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The God of Small Things


A Study of Arundhati Roy's "The God of Small Things" from the Perspective of Ecofeminism

This study explores the intricate layers of ecofeminism in Arundhati Roy's seminal work, "The God of Small Things." Roy's novel is a poignant exploration of the interconnectedness of environmental degradation and the subjugation of women, set against the backdrop of Kerala, India. Through its vivid characters and rich narrative, the novel critiques societal norms and highlights the parallel exploitation of nature and women.

Key Themes

  • Ecofeminism: The study examines how ecofeminism is woven through the narrative, revealing the exploitation of the natural world and its linkage to the oppression of women. Roy uses the setting, a biologically rich and diverse Kerala, to mirror the complexities and struggles of her female characters.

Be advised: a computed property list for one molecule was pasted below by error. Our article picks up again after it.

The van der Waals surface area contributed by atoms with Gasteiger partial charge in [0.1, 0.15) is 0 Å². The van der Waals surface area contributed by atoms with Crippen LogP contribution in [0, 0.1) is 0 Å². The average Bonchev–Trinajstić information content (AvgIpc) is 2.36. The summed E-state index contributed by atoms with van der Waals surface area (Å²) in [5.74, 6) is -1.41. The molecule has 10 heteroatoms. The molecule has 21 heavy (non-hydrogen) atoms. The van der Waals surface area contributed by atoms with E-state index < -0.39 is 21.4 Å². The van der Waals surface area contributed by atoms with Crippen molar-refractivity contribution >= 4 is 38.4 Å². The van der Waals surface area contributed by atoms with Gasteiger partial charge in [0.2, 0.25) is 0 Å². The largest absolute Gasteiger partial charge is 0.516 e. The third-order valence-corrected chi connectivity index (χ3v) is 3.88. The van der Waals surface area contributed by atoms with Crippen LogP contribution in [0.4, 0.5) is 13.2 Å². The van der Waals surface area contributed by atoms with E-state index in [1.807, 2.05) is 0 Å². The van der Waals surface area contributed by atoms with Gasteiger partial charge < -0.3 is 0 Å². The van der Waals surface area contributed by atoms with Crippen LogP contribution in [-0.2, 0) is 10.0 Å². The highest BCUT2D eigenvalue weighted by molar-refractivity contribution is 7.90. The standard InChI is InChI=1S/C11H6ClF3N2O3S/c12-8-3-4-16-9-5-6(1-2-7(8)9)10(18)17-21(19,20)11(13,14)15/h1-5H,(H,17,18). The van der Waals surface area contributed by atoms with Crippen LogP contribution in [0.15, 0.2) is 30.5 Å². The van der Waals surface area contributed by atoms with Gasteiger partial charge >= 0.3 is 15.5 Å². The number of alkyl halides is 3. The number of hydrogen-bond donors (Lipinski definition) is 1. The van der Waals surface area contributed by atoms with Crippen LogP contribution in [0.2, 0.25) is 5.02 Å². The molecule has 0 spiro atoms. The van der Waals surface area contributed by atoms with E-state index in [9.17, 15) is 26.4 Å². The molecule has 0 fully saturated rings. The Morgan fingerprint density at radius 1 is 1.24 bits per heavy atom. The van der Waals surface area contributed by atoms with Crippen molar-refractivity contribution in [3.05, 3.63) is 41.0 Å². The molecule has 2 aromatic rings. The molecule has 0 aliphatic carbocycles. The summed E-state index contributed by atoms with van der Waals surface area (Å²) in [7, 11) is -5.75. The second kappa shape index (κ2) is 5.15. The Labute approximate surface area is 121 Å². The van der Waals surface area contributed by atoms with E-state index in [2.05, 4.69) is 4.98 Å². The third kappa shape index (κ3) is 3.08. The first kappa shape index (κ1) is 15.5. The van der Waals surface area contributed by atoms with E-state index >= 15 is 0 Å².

• Environmental Degradation and Gender: A critical analysis of how environmental destruction disproportionately affects women, illustrated through the lives of the novel’s characters, such as Ammu and Rahel. The book discusses how the patriarchal system exacerbates environmental and gender injustices.

  • Resistance and Resilience: The resilience of the novel's characters in the face of environmental and societal challenges serves as a metaphor for broader resistance against oppressive structures. The study highlights how Roy champions a form of ecofeminism that calls for solidarity in the fight against exploitation.


Arundhati Roy's "The God of Small Things" serves as a compelling narrative that bridges the gap between environmental activism and the struggle for gender equality. This study underscores the novel's significance in ecofeminist literature, showcasing how intertwined the fate of the environment is with the liberation of women.

Through detailed analysis, the study illustrates how "The God of Small Things" is not only a critique of societal norms but also a call to action against the dual oppressions of eco and gender injustices. Roy's narrative is a testament to the power of storytelling in highlighting complex issues such as ecofeminism, making it a crucial read for those interested in environmental studies, gender studies, and literature.